“Get below,” I said to the leading one. It wasn’t in German but a pistol three feet from your face means “stop” in any language. He kept coming. I fired and he went backward over the side. Powell fired. The second German sagged. Twenty-four to two. The third man, half out, hobbed down.
“Keep them below,” I ordered Powell. “Find out if they opened the seacocks or set scuttling charges. I want to look at that open hatch.”
I jumped down the ladder, hung on as a wave washed over, and as the deck lifted clear, tore for the open hatch and hung on to it with both hands as the next wave swept the deck. The brilliant moon showed the compartment flooded; no one would flank us from here. On a lifting deck 1 rushed back. Powell was sitting on the rail, his gun dangling casually, his eyes alert. The prisoners below were shouting.
“Better let them out if we’re to salvage this bucket,” Powell said.
1 knelt by the hatch and shouted, “Sprechen Sie Deutsch?” A clamor told me they all did.
“No, no, I mean, “Sprechen Sie Englisch ?” Silence.
“How are you going to get them up?” Powell asked mildly. We had certainly been definite about their staying below. And, apart from “Auf Wiedersehen,” which did not seem to fit the situation, 1 had exhausted my German vocabulary. I put the pistol on the deck, shone the flashlight on my face and spoke in what 1 hoped was a reassuring voice.
"Come on up. It’s all right. See —
no gun.” I grinned, pleasantly I hoped. But I was feeling far from pleasant, silhouetted in the hatch of a dark compartment filled with frightened men who might he armed. But if 1 didn't get below, this boat would sink from water splashing in. even if the sea-cocks weren't opened.
A muscular arm shot up. I leaned back, startled. Another arm followed and a body heaved out, and another, and another, and another. Soon I was milling around in a mob of enemy
sailors. My pistol trailed around my ankles, banging my shins painfully. In the squeeze I couldn't bend to pick it up.
I had certainly lost command of this situation.
Powell hadn't. He butted and shoved and kicked the submariners to the after gun platform that abutted the bridge. Magically, 1 was free. 1 wriggled under the hatch and dropped into the conning tower. It was hlack. From repeated wettings my flashlight
was burning dull orange. Nothing here. 1 climbed down the next ladder into the control room. The water was chest high. In this compartment were the flooding valves I must close. I concentrated on remembering my indoctrination in U-boat equipment, part of my boarding-officer training.
Number one valve forward, number three amidships, number five aft. Three and five were ballast-trimming tanks and unimportant. Pressure gauges all on the port side. Now if
I could only remember those long German words.
My dilemma was solved by a thump, a lurch and a particularly long roll to port. She lolled there. Little buoyancy left. You can tell when a boat is mortally hurt—and 11-94 was.
“Come up, sir,” yelled Powell, “she’s going.”
I prayed as 1 swam for the ladder. Water poured down from above, and Powell’s face appeared, anxious. I felt a surge of gratitude for a staunch companion. The prisoners were huddled near him.
“Get them over,” I said. Powell jerked his thumb and they plunged into the water.
“You, too.” Powell followed them and 1 stepped over a few seconds behind. Off to the north the dark bulk of the convoy receded. Two “whumps” of torpedoes striking home told me that other submarines were attacking. A pillar of flame erupted and briefly took the shape of a crooked tree, blown aslant by the wind.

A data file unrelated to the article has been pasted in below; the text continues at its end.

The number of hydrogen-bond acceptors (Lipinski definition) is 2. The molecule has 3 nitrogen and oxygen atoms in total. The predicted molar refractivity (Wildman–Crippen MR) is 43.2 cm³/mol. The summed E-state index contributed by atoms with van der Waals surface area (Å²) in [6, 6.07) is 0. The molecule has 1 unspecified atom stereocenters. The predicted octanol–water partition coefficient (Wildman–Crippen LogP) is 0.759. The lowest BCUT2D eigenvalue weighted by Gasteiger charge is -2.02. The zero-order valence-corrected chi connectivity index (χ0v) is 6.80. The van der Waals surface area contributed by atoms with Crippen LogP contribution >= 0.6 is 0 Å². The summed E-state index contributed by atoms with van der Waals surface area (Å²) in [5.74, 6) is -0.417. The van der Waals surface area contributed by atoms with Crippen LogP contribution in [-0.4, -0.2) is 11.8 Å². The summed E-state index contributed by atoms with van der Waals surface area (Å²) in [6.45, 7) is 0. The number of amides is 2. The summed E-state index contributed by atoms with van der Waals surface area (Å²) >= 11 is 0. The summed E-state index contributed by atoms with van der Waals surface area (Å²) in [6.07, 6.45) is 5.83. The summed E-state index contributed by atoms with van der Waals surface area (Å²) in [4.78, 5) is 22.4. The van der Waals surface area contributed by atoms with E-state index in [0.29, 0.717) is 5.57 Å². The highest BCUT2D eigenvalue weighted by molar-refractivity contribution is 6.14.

Oakville was a black silhouette a mile away. We hadn't abandoned U-94 a moment too soon. She lifted her bow, lifted it more, and slid under. She would never steam into port, as I had hoped, with the white ensign flying over the swastika.
Forty-five minutes had passed since first sighting. Stripped now to my life jacket, 1 started to swim through water I knew was bloodied and therefore probably swarming with sharks and barracuda. I longed for the confidence —if not the protection—a pair of shorts would have given me.
Out of the night the destroyer Lea pulled up in a welter of foam and prisoners and captors struggled for the ladder. On deck I was grabbed and hustled aft along with the prisoners. This was the bitter end!
“I'm a Canadian officer.”
“Godammit, I am!”
In some Royal Navy gunroom
messes, obscenity is an art. As a midshipman I had served in such a mess. A steady and ever-rising stream of vituperation flowed out of me.
“I would like to speak to the captain.”
”Yeh,” said one, “sir.”
1 saluted, self-consciously aware of my missing shorts, and briefly told the captain of the Lea what had transpired. These USN officers were very kind. They escorted me to the wardroom and offered me coffee. Coffee! Someone gave me a singlet, pants and gym shoes.
With handshakes, back-slapping, and see-you-in-Guantánamo's I was sent back to the Oakville. It was one o'clock Friday morning.
“Well, you're back eh?” said the first lieutenant. “Good boy. We’re still at action stations. You’d better get up to the bridge.”
In the west the moon sank, wanly. Dawn came redly, reflected off cumulus clouds towering above Haiti. We secured action stations and ate an hilarious breakfast. On the settee Otto Ites lay, one leg broken, the other with bullet wounds, his face to the bulkhead, silent.
We arrived at Guantánamo, Cuba, that afternoon. The prisoners were landed — twenty-one from Lea and five from Oakville. Out of U-94's original crew of forty-five, nineteen were dead. Two of the convoyed ships had been torpedoed and fiftynine of their survivors were landed; I had been right to fear sharks—some survivors were badly chewed.
The commander-in-chief, U. S. Atlantic Fleet, sent his congratulations; our admiral sent us a “well done”; Admiralty informed us that their lordships congratulated us. It was all very pleasant but we were a bit sombre; a lot of men had died.
But anyway, we had no casualties, at least, only one. / had been wounded: when I wiggled down U-94's hatch I cut my elbow on a broken Coke bottle. ★